Some Kind of Pythonic Magic

I’ve been tinkering with my nascent Python “game”. Each time I expand on it, it’s to learn a bit more about Python, or some feature or module that seems appropriate. To that end, I’ve heard that Python comes with “batteries included”. Meaning the standard suite of tools that come with a typical install of Python is extensive.

To that end, it feels like the built in libraries are somewhat magical in how well they handle things. I’m comparing to C, whose idea of standard libraries feels unbelievably spartan in comparison. Different tools for different jobs, I suppose. There are really weird, simple pleasures in programming in Python. Consider:

import os from pathlib import Path scoreboard = Path(os.environ.get("XDG_DATA_HOME") + "/guessing-game/scores.txt") if scoreboard.exists: with"a+") as scores: // Game code here

This is delightful. I don’t have to do stuff like count to see if the return from Path is greater than 1 to indicate existence of a file, like I have to in JS when selecting elements, Path comes with a ready-made exists method that does exactly what it says on the tin. Oh, and the whole thing figures out the path on POSIX vs Windows path styles. Scrumptious!

I know my little honeymoon phase with my incredibly basic script will probably come crashing down when I want to do stuff more complicated, like have a high-scores list, but I’m enjoying it while it lasts.


Python Games

Yesterday, I posted about being generally uninterested in programming. Burnout is a pretty common case, and add on my preexisting condition, and you’ve got yourself an issue. In order to combat that, I decided to take up learning a very popular language: Python. I’ve always admired Python from afar. It seemed like a well-organized language with some interesting components. There is a module for everything and while performance isn’t quite as fast as C, it’s interpreted, so it’s to be expected.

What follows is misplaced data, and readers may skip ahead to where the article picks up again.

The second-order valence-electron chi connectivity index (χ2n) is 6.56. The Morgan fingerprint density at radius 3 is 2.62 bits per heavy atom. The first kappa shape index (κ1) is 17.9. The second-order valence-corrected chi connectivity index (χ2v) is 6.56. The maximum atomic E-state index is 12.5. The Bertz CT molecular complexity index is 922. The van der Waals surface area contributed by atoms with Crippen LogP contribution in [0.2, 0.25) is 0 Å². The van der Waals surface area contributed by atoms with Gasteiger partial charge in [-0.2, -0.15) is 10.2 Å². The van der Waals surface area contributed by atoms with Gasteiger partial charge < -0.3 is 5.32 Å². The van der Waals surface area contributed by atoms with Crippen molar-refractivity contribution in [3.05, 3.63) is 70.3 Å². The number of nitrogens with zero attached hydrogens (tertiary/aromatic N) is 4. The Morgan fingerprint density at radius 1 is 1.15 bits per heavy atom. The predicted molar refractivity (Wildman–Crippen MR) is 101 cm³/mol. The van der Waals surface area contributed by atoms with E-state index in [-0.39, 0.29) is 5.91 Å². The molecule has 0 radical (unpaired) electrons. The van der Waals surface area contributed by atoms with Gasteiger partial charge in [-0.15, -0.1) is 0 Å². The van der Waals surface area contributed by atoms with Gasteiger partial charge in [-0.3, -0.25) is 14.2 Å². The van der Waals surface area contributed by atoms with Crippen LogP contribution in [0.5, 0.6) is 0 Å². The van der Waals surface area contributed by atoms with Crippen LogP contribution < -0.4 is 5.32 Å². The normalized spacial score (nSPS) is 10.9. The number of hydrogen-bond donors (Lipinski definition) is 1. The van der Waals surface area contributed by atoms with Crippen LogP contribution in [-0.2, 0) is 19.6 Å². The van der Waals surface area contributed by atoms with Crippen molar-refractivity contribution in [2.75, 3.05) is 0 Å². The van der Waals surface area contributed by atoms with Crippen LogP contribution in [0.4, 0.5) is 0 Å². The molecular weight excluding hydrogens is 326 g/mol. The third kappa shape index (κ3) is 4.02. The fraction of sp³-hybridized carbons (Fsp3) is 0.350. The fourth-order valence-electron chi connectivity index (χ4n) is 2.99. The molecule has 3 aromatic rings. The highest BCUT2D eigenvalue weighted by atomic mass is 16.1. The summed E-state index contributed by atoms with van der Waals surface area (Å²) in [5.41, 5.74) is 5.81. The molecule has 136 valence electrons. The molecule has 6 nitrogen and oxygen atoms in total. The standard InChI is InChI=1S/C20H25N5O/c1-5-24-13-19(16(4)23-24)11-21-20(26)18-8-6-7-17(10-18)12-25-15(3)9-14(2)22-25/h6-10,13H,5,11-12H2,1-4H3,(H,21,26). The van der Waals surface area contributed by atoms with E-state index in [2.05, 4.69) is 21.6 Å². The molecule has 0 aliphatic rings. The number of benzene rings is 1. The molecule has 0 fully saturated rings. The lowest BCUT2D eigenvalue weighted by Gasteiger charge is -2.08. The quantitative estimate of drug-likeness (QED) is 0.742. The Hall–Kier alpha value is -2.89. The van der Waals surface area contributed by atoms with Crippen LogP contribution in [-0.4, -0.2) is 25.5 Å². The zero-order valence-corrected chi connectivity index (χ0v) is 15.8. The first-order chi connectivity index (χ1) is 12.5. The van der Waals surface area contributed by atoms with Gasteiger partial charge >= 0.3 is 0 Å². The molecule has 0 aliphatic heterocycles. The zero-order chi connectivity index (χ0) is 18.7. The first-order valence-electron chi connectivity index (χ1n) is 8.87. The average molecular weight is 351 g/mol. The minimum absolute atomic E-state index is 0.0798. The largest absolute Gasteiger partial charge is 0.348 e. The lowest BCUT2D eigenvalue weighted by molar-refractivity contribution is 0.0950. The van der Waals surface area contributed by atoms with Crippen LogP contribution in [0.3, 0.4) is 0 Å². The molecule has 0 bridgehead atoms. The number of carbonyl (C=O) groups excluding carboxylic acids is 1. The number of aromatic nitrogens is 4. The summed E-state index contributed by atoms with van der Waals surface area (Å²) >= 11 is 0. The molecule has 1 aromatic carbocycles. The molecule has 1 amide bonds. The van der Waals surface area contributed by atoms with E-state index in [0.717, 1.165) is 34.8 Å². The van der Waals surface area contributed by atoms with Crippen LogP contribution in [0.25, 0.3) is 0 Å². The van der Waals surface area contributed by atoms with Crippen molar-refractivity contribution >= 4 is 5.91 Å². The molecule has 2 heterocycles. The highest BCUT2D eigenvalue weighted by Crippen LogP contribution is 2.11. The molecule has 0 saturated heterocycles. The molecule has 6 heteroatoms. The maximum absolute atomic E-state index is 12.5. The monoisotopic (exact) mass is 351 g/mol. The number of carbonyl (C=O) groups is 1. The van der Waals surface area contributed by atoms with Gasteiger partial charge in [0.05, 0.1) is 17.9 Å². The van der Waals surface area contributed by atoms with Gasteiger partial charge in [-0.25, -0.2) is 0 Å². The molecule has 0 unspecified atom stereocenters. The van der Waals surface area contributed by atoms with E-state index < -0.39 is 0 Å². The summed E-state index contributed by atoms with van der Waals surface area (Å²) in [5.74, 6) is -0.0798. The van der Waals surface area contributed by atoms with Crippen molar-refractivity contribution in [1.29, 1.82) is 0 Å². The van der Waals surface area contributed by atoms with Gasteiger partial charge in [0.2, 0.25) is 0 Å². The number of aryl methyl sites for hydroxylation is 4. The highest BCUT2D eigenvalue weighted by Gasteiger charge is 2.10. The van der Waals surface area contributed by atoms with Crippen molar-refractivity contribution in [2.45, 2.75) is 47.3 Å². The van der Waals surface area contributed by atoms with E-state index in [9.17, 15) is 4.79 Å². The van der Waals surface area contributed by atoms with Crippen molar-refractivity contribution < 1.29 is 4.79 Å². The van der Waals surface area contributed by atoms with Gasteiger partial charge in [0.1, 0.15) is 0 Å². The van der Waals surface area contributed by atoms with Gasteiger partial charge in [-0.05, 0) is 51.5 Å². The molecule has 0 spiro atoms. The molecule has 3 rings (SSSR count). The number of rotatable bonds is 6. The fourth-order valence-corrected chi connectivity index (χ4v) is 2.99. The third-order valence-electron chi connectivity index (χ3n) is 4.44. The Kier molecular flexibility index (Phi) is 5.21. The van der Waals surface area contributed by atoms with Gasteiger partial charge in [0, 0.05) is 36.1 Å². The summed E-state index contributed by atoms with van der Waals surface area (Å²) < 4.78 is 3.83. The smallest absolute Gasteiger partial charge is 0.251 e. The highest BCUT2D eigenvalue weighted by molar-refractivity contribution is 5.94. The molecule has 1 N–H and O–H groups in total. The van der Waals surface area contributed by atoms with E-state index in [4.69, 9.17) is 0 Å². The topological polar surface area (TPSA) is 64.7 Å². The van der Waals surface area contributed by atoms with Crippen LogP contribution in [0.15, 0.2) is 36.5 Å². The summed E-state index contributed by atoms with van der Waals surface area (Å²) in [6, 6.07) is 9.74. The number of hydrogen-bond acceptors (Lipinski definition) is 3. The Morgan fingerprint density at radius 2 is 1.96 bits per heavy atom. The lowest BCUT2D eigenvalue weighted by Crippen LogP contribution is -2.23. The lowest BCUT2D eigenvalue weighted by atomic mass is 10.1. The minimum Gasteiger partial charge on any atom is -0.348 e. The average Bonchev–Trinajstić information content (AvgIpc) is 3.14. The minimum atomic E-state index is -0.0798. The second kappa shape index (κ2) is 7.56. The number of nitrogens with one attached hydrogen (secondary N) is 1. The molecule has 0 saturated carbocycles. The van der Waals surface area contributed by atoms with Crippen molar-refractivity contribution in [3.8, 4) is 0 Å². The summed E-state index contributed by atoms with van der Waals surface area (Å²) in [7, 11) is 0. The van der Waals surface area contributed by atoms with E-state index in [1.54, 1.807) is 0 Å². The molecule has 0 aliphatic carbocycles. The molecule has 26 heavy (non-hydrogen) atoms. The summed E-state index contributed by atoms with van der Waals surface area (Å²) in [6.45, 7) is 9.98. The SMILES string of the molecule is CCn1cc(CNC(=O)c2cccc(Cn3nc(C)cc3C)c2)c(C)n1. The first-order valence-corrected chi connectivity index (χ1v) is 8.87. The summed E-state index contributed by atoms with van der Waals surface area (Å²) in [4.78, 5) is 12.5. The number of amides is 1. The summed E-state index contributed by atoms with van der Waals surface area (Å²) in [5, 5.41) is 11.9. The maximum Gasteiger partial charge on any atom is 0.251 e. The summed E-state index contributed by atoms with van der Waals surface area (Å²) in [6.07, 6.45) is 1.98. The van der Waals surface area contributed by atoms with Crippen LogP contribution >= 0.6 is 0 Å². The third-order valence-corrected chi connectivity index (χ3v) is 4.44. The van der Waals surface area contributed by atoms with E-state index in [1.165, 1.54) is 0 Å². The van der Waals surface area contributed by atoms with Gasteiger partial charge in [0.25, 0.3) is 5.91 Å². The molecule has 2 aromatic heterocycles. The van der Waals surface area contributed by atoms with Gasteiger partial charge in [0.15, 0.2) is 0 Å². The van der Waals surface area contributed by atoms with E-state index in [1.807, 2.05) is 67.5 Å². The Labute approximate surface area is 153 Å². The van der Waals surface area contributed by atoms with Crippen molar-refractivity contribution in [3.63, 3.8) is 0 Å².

To that end, I began writing a small game. Just guess a randomly chosen number in a range. You get a couple of attempts. Nothing hard, nothing that I’d have to dig too deep into learning how the whole thing works. A test to see if I enjoyed it.

I did enjoy it. For the most part. Learning (or relearning) the Python grammar after being embedded in C-styled languages for so long was a little bit of a hurdle. Overall, I was able to get things put together pretty well. I think I’m going to continue to extend and learn more about the deeper functions and modules available in core.

I’m not unfamiliar with programming, though, I’m sure Gordon Ramsay is not far off, eying my bread for a little sandwich making.

Idiot Sandwich

If you want to follow along, you can check out the edits and commit history I’ve posted to the repo. I may even enable issues to allow people to chime in where I might have done something wrong.

Computers Media

Python is Fun

Python is fun.

No, really, it’s fun. There are a bunch of modules that make it easy to implement ideas that may feel complex in other languages (I’m looking at you Perl.).


Not to mention, the most excellent program (for mac) TextMate makes it all the more fun It does auto- complete and you can run your script inside TextMate with a single command (or externally with a different, single, command).